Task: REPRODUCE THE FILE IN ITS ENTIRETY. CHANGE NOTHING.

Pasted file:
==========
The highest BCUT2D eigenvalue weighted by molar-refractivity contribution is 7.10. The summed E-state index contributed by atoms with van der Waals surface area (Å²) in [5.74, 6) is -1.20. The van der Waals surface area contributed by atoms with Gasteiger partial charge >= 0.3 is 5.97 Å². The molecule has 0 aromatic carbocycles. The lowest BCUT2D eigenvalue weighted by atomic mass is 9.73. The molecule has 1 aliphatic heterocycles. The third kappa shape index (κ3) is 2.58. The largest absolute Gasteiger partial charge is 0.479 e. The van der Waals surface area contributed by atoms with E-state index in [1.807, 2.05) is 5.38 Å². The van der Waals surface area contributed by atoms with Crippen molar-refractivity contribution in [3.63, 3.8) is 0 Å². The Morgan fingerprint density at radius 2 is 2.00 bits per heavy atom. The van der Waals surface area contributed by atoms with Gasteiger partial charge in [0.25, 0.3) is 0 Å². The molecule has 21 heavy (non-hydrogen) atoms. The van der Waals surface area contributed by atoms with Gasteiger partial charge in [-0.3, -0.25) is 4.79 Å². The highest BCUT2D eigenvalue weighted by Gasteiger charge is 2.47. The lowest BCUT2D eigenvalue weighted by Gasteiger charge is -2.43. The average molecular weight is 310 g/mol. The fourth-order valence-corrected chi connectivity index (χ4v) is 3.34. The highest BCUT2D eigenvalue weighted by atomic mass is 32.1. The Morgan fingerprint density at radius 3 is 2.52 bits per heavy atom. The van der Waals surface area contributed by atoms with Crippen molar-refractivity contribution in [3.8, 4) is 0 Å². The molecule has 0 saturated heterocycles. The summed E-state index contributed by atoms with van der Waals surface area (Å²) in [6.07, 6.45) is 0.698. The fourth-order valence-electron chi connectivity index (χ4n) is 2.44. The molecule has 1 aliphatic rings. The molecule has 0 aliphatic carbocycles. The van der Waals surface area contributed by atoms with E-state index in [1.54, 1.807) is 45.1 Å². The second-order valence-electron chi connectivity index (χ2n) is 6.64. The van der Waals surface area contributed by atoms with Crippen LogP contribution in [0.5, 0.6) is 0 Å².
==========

The highest BCUT2D eigenvalue weighted by molar-refractivity contribution is 7.10. The summed E-state index contributed by atoms with van der Waals surface area (Å²) in [5.74, 6) is -1.20. The van der Waals surface area contributed by atoms with Gasteiger partial charge >= 0.3 is 5.97 Å². The molecule has 0 aromatic carbocycles. The lowest BCUT2D eigenvalue weighted by atomic mass is 9.73. The molecule has 1 aliphatic heterocycles. The third kappa shape index (κ3) is 2.58. The largest absolute Gasteiger partial charge is 0.479 e. The van der Waals surface area contributed by atoms with E-state index in [1.807, 2.05) is 5.38 Å². The van der Waals surface area contributed by atoms with Crippen molar-refractivity contribution in [3.63, 3.8) is 0 Å². The Morgan fingerprint density at radius 2 is 2.00 bits per heavy atom. The van der Waals surface area contributed by atoms with Gasteiger partial charge in [0.25, 0.3) is 0 Å². The molecule has 21 heavy (non-hydrogen) atoms. The van der Waals surface area contributed by atoms with Gasteiger partial charge in [-0.3, -0.25) is 4.79 Å². The highest BCUT2D eigenvalue weighted by Gasteiger charge is 2.47. The lowest BCUT2D eigenvalue weighted by Gasteiger charge is -2.43. The average molecular weight is 310 g/mol. The fourth-order valence-corrected chi connectivity index (χ4v) is 3.34. The highest BCUT2D eigenvalue weighted by atomic mass is 32.1. The Morgan fingerprint density at radius 3 is 2.52 bits per heavy atom. The van der Waals surface area contributed by atoms with Crippen molar-refractivity contribution in [3.8, 4) is 0 Å². The molecule has 0 saturated heterocycles. The summed E-state index contributed by atoms with van der Waals surface area (Å²) in [6.07, 6.45) is 0.698. The fourth-order valence-electron chi connectivity index (χ4n) is 2.44. The molecule has 1 aliphatic rings. The molecule has 0 aliphatic carbocycles. The van der Waals surface area contributed by atoms with E-state index in [1.54, 1.807) is 45.1 Å². The second-order valence-electron chi connectivity index (χ2n) is 6.64. The van der Waals surface area contributed by atoms with Crippen LogP contribution in [0.5, 0.6) is 0 Å².